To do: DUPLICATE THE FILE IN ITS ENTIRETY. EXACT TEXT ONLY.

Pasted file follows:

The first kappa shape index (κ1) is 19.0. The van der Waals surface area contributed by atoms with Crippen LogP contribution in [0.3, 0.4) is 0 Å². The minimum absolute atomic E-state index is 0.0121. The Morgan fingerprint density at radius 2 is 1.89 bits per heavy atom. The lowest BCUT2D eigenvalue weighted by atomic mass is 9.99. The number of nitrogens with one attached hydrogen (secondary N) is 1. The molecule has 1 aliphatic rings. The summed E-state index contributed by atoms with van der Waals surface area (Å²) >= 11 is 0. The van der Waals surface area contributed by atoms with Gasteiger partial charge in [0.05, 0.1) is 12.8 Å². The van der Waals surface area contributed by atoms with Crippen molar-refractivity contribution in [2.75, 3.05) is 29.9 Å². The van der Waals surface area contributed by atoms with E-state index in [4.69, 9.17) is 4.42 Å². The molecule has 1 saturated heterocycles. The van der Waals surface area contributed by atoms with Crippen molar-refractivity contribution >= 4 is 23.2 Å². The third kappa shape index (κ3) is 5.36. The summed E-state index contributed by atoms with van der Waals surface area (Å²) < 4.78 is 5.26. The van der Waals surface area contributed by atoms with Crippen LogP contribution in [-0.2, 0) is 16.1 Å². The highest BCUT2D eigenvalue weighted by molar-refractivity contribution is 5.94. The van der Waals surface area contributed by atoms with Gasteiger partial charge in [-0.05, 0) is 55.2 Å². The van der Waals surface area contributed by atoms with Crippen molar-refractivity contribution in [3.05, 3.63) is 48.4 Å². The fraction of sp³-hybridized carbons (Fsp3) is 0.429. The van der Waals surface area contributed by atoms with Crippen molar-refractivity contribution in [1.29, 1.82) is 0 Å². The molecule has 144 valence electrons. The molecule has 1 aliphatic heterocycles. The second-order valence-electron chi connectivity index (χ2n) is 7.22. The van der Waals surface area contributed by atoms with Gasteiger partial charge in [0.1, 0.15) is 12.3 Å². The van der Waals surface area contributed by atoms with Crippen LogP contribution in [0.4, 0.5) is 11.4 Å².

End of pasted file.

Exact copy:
The first kappa shape index (κ1) is 19.0. The van der Waals surface area contributed by atoms with Crippen LogP contribution in [0.3, 0.4) is 0 Å². The minimum absolute atomic E-state index is 0.0121. The Morgan fingerprint density at radius 2 is 1.89 bits per heavy atom. The lowest BCUT2D eigenvalue weighted by atomic mass is 9.99. The number of nitrogens with one attached hydrogen (secondary N) is 1. The molecule has 1 aliphatic rings. The summed E-state index contributed by atoms with van der Waals surface area (Å²) >= 11 is 0. The van der Waals surface area contributed by atoms with Gasteiger partial charge in [0.05, 0.1) is 12.8 Å². The van der Waals surface area contributed by atoms with Crippen molar-refractivity contribution in [2.75, 3.05) is 29.9 Å². The van der Waals surface area contributed by atoms with E-state index in [4.69, 9.17) is 4.42 Å². The molecule has 1 saturated heterocycles. The van der Waals surface area contributed by atoms with Crippen molar-refractivity contribution >= 4 is 23.2 Å². The third kappa shape index (κ3) is 5.36. The summed E-state index contributed by atoms with van der Waals surface area (Å²) < 4.78 is 5.26. The van der Waals surface area contributed by atoms with Crippen LogP contribution in [-0.2, 0) is 16.1 Å². The highest BCUT2D eigenvalue weighted by molar-refractivity contribution is 5.94. The van der Waals surface area contributed by atoms with Gasteiger partial charge in [-0.05, 0) is 55.2 Å². The van der Waals surface area contributed by atoms with Crippen molar-refractivity contribution in [3.05, 3.63) is 48.4 Å². The fraction of sp³-hybridized carbons (Fsp3) is 0.429. The van der Waals surface area contributed by atoms with Crippen molar-refractivity contribution in [1.29, 1.82) is 0 Å². The molecule has 144 valence electrons. The molecule has 1 aliphatic heterocycles. The second-order valence-electron chi connectivity index (χ2n) is 7.22. The van der Waals surface area contributed by atoms with Gasteiger partial charge in [0.1, 0.15) is 12.3 Å². The van der Waals surface area contributed by atoms with Crippen LogP contribution in [0.4, 0.5) is 11.4 Å².